Brave mum risks paralysis
The courageous mum of cerebral palsy suffer Alice Bates is facing her own medical crisis and the risk of paralysis.
Charlotte Bates (39) has a slipped disc in her upper spine and little choice but to have surgery.
If she does nothing, she will be paralysed at some stage but the surgery itself also carries a high risk of paralysis.
Charlotte’s serious back problem was diagnosed in November and now, following an appointment at Addenbrooke’s Hospital, Cambridge, the Long Sutton mum is waiting to be admitted for surgery that carries the hope of a near normal life as well as the risk of permanent disability.
Charlotte is mum to six children, but most of her time is devoted to being nurse, physio and teacher for Alice, who is home-educated.
The family will pick up those duties during Charlotte’s stay in hospital and while she spends several months recuperating at her mum and dad’s London home.
Charlotte’s back has deteriorated rapidly and she must now use a wheelchair when she goes out.
She says: “I have no option other than to have major back surgery, which carries a high risk of paralysis. The prolapsed (slipped) disc has compressed my spinal cord and the cord is wrapped around it in such a way that the only way to access it is through my ribs.
“If left I will definitely end up paralysed at some stage and, given how quickly I have been deteriorating, I don’t think it will take that much longer.
“The risk of paralysis from the surgery is better odds than the risk of paralysis from leaving things alone but it needs to be done urgently.
“It is unlikely the surgery will leave me without any symptoms but it should definitely stop my symptoms progressing, reduce my pain and hopefully restore some feeling and strength to my legs.”
In November 2016, our sister newspaper the Lincolnshire Free Press launched the Ten for 10 Appeal to help Alice Bates achieve her ten dearest wishes as she approached her milestone 10th birthday.
Alice had suffered a stroke and brain haemorrhage at birth, battled quadriplegic cerebral palsy and coped with other health conditions like epileptic seizures.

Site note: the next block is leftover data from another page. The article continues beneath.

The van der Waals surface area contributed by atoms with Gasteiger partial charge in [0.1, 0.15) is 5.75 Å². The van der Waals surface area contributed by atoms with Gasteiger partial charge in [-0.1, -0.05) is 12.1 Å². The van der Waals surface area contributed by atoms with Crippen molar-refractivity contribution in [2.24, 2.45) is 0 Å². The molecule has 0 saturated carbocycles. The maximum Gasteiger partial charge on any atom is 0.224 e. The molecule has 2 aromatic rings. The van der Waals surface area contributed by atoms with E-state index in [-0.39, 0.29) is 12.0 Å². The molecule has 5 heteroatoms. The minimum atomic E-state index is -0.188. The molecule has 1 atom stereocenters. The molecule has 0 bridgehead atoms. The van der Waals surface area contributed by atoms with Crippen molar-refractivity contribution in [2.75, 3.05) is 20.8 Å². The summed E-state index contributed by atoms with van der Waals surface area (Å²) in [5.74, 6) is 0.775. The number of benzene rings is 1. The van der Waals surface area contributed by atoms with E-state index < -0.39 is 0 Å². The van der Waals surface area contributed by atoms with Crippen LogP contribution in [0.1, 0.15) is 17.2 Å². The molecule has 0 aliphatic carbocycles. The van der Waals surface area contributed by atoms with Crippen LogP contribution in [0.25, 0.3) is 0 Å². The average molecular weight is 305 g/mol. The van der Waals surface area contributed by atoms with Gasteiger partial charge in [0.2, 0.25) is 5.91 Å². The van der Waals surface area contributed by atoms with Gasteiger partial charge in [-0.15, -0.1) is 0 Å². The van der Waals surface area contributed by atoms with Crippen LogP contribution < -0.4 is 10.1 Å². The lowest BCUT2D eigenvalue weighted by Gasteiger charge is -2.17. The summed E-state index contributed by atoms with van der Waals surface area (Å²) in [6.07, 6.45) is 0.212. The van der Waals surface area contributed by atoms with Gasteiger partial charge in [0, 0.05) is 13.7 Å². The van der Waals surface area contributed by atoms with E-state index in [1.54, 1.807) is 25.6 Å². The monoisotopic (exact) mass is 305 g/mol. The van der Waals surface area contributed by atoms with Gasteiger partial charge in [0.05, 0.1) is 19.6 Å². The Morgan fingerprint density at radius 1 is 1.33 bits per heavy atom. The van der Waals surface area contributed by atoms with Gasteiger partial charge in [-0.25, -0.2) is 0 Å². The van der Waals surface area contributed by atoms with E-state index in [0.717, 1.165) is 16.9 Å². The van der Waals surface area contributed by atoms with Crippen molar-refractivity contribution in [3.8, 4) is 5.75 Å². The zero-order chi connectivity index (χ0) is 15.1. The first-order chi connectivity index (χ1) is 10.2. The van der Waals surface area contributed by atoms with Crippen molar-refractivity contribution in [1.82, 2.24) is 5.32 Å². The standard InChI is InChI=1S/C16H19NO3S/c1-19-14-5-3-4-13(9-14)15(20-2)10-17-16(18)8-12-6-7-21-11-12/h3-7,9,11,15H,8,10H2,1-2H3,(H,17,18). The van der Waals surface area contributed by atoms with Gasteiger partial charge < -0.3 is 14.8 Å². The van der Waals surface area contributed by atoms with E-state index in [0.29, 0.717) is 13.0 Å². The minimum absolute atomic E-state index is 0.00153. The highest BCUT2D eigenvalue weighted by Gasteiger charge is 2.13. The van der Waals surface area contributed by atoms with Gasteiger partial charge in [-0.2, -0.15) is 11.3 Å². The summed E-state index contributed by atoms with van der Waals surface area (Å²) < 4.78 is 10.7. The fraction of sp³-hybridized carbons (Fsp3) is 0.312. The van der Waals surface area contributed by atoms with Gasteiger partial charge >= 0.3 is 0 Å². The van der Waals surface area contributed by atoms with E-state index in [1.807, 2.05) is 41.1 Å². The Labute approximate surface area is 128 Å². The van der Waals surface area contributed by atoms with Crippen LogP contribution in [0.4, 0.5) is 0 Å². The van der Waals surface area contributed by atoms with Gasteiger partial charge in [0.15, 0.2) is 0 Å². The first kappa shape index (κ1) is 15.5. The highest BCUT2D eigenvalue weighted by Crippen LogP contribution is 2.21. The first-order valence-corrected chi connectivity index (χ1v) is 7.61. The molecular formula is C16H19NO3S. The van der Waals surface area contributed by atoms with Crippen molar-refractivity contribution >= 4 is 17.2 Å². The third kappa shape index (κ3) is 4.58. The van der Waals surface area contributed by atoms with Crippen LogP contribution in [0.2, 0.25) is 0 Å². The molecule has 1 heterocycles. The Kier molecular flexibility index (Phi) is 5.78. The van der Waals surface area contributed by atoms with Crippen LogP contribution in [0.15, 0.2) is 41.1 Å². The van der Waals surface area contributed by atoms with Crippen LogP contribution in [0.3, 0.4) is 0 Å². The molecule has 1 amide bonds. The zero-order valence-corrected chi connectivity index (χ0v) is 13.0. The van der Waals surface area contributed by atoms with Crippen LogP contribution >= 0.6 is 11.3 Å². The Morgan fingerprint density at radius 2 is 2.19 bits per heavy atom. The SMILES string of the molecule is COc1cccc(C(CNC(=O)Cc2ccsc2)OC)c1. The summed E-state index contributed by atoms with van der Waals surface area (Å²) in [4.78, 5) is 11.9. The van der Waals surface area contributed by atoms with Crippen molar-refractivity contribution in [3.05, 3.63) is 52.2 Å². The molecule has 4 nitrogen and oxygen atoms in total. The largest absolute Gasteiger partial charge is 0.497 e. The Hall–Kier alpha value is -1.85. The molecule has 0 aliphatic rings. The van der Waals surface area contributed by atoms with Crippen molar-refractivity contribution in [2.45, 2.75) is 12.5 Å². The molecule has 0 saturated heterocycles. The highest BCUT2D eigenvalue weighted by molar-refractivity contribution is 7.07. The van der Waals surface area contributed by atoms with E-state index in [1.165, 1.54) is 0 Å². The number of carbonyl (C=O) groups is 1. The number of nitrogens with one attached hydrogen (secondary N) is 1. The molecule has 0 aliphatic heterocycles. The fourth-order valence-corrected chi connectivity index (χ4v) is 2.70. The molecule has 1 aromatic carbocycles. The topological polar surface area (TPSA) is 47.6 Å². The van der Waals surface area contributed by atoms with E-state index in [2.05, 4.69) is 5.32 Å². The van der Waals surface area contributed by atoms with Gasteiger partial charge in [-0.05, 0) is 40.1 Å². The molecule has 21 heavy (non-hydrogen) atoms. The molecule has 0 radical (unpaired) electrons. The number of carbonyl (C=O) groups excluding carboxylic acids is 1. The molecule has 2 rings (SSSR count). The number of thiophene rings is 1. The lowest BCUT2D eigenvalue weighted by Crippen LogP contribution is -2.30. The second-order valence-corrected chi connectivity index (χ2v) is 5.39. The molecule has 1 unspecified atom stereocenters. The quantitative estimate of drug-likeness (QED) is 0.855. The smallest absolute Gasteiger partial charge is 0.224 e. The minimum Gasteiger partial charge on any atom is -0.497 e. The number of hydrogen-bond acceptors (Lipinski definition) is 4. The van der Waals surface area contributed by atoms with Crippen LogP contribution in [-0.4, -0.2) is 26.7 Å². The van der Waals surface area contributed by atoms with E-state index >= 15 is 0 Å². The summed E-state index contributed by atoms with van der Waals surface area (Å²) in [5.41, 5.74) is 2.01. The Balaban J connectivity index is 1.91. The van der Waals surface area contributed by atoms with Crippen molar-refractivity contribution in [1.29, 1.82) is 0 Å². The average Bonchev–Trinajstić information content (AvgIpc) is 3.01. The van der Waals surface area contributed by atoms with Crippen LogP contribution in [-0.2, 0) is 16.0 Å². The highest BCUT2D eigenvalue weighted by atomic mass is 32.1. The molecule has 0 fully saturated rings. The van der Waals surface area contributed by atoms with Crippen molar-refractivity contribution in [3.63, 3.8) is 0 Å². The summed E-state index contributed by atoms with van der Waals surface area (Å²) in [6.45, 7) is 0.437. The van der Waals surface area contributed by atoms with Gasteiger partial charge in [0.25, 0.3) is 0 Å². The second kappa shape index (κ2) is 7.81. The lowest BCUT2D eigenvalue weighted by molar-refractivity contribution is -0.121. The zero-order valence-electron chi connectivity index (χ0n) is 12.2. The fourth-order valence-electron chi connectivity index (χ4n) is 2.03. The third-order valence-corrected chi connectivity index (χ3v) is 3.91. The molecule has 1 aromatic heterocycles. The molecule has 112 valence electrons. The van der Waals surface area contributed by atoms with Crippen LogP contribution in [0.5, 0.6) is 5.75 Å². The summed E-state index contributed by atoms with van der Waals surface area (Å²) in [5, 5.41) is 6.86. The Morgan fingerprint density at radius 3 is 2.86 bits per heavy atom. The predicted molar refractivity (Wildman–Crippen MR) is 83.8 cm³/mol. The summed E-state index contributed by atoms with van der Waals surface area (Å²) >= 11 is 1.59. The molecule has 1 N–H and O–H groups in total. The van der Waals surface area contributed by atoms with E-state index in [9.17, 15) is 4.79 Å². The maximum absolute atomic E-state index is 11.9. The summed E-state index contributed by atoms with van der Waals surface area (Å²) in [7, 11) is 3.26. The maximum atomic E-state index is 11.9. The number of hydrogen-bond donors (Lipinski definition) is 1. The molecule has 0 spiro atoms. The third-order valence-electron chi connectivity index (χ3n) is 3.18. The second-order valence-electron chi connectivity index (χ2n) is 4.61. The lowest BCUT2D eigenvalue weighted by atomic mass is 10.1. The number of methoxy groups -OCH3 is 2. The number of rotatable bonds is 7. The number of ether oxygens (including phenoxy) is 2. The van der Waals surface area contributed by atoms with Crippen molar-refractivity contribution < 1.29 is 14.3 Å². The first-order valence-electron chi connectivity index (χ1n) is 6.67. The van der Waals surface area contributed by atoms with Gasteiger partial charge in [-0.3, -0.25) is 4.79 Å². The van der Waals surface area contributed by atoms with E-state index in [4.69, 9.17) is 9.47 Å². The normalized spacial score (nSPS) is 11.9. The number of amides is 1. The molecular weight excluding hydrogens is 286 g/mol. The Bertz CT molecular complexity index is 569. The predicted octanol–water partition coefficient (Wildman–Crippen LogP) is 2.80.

The appeal saw the tight-knit Long Sutton community, and the wider community of South Holland, rallying to Alice’s cause and, in the last few weeks, generous donors have raised more than £6,000 so the youngster can have a special bath to ease her muscle pain.
Alice and Charlotte won many people’s hearts as they went out and about to thank generous donors who gave to our Ten for 10 Appeal.
They found a big welcome wherever they went, not least in the cafe at the Lincolnshire Co-op in Long Sutton.
Dreams of summer outings to the Co-op this year are keeping Charlotte focused on a positive outcome from her surgery.
She said: “The priority now is not getting any worse and, hopefully, Alice and I will be out walking again in the summer time.
“Every time I see anyone from the Co-op, they say ‘where have you been?’
“Alice has a lot of friends in the Co-op cafe but she calls them her fans.
“I can leave Alice at a table while I go off for a couple of minutes because a lot of our older community go in there and they sit talking to Alice while I am gone.
“I am missing these relationships.
“Hopefully we will be back in the summer and be back to normal again.”
Charlotte has her own milestone birthday – her 40th – on February 10 and is likely to be in hospital then.